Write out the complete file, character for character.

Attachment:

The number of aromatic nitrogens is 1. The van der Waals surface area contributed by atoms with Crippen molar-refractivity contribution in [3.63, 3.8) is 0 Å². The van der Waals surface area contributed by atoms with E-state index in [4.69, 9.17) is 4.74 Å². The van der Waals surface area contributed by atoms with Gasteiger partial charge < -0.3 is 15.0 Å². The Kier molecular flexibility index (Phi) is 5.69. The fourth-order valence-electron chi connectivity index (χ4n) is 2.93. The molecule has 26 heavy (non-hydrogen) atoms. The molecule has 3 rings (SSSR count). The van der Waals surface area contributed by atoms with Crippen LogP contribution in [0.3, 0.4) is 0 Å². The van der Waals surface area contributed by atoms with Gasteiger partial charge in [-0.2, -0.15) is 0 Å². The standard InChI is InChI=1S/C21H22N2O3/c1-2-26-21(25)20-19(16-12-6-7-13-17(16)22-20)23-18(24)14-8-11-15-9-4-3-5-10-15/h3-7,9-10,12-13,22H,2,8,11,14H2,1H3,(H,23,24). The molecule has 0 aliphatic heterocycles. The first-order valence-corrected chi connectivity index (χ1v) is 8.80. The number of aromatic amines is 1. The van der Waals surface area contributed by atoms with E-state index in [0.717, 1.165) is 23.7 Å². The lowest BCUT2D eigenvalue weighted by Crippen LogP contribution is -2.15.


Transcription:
The number of aromatic nitrogens is 1. The van der Waals surface area contributed by atoms with Crippen molar-refractivity contribution in [3.63, 3.8) is 0 Å². The van der Waals surface area contributed by atoms with E-state index in [4.69, 9.17) is 4.74 Å². The van der Waals surface area contributed by atoms with Gasteiger partial charge < -0.3 is 15.0 Å². The Kier molecular flexibility index (Phi) is 5.69. The fourth-order valence-electron chi connectivity index (χ4n) is 2.93. The molecule has 26 heavy (non-hydrogen) atoms. The molecule has 3 rings (SSSR count). The van der Waals surface area contributed by atoms with Crippen LogP contribution in [0.3, 0.4) is 0 Å². The van der Waals surface area contributed by atoms with Gasteiger partial charge in [-0.2, -0.15) is 0 Å². The standard InChI is InChI=1S/C21H22N2O3/c1-2-26-21(25)20-19(16-12-6-7-13-17(16)22-20)23-18(24)14-8-11-15-9-4-3-5-10-15/h3-7,9-10,12-13,22H,2,8,11,14H2,1H3,(H,23,24). The molecule has 0 aliphatic heterocycles. The first-order valence-corrected chi connectivity index (χ1v) is 8.80. The number of aromatic amines is 1. The van der Waals surface area contributed by atoms with E-state index in [0.717, 1.165) is 23.7 Å². The lowest BCUT2D eigenvalue weighted by Crippen LogP contribution is -2.15.